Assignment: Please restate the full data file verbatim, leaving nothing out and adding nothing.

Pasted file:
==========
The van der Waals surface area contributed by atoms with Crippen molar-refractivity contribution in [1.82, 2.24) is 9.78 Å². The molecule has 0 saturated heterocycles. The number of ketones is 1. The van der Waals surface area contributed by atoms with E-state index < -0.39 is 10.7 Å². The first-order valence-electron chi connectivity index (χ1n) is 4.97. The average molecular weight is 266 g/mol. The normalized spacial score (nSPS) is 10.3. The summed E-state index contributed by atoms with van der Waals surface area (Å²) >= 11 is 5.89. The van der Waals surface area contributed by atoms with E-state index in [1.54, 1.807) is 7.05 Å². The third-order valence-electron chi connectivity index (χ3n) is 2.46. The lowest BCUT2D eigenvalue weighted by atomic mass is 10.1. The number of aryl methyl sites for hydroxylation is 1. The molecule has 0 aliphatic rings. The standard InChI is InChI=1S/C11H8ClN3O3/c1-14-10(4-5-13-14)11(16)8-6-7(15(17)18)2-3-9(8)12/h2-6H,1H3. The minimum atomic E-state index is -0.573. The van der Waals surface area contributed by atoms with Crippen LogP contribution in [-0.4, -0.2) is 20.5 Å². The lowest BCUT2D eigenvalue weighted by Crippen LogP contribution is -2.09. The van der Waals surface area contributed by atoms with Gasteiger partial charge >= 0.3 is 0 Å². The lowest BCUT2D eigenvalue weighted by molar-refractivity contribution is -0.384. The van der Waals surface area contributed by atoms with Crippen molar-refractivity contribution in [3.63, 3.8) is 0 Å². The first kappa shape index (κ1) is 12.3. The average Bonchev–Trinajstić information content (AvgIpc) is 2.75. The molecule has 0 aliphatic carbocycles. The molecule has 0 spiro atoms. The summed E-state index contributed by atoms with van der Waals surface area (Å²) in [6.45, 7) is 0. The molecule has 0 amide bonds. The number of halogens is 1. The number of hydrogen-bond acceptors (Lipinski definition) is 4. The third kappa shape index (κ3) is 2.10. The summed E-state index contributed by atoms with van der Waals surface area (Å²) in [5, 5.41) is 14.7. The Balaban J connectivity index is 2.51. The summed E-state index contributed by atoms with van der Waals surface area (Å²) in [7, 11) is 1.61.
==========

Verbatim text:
The van der Waals surface area contributed by atoms with Crippen molar-refractivity contribution in [1.82, 2.24) is 9.78 Å². The molecule has 0 saturated heterocycles. The number of ketones is 1. The van der Waals surface area contributed by atoms with E-state index < -0.39 is 10.7 Å². The first-order valence-electron chi connectivity index (χ1n) is 4.97. The average molecular weight is 266 g/mol. The normalized spacial score (nSPS) is 10.3. The summed E-state index contributed by atoms with van der Waals surface area (Å²) >= 11 is 5.89. The van der Waals surface area contributed by atoms with E-state index in [1.54, 1.807) is 7.05 Å². The third-order valence-electron chi connectivity index (χ3n) is 2.46. The lowest BCUT2D eigenvalue weighted by atomic mass is 10.1. The number of aryl methyl sites for hydroxylation is 1. The molecule has 0 aliphatic rings. The standard InChI is InChI=1S/C11H8ClN3O3/c1-14-10(4-5-13-14)11(16)8-6-7(15(17)18)2-3-9(8)12/h2-6H,1H3. The minimum atomic E-state index is -0.573. The van der Waals surface area contributed by atoms with Crippen LogP contribution in [-0.4, -0.2) is 20.5 Å². The lowest BCUT2D eigenvalue weighted by Crippen LogP contribution is -2.09. The van der Waals surface area contributed by atoms with Gasteiger partial charge >= 0.3 is 0 Å². The lowest BCUT2D eigenvalue weighted by molar-refractivity contribution is -0.384. The van der Waals surface area contributed by atoms with Crippen molar-refractivity contribution in [3.63, 3.8) is 0 Å². The first kappa shape index (κ1) is 12.3. The average Bonchev–Trinajstić information content (AvgIpc) is 2.75. The molecule has 0 aliphatic carbocycles. The molecule has 0 spiro atoms. The summed E-state index contributed by atoms with van der Waals surface area (Å²) in [6.45, 7) is 0. The molecule has 0 amide bonds. The number of halogens is 1. The number of hydrogen-bond acceptors (Lipinski definition) is 4. The third kappa shape index (κ3) is 2.10. The summed E-state index contributed by atoms with van der Waals surface area (Å²) in [5, 5.41) is 14.7. The Balaban J connectivity index is 2.51. The summed E-state index contributed by atoms with van der Waals surface area (Å²) in [7, 11) is 1.61.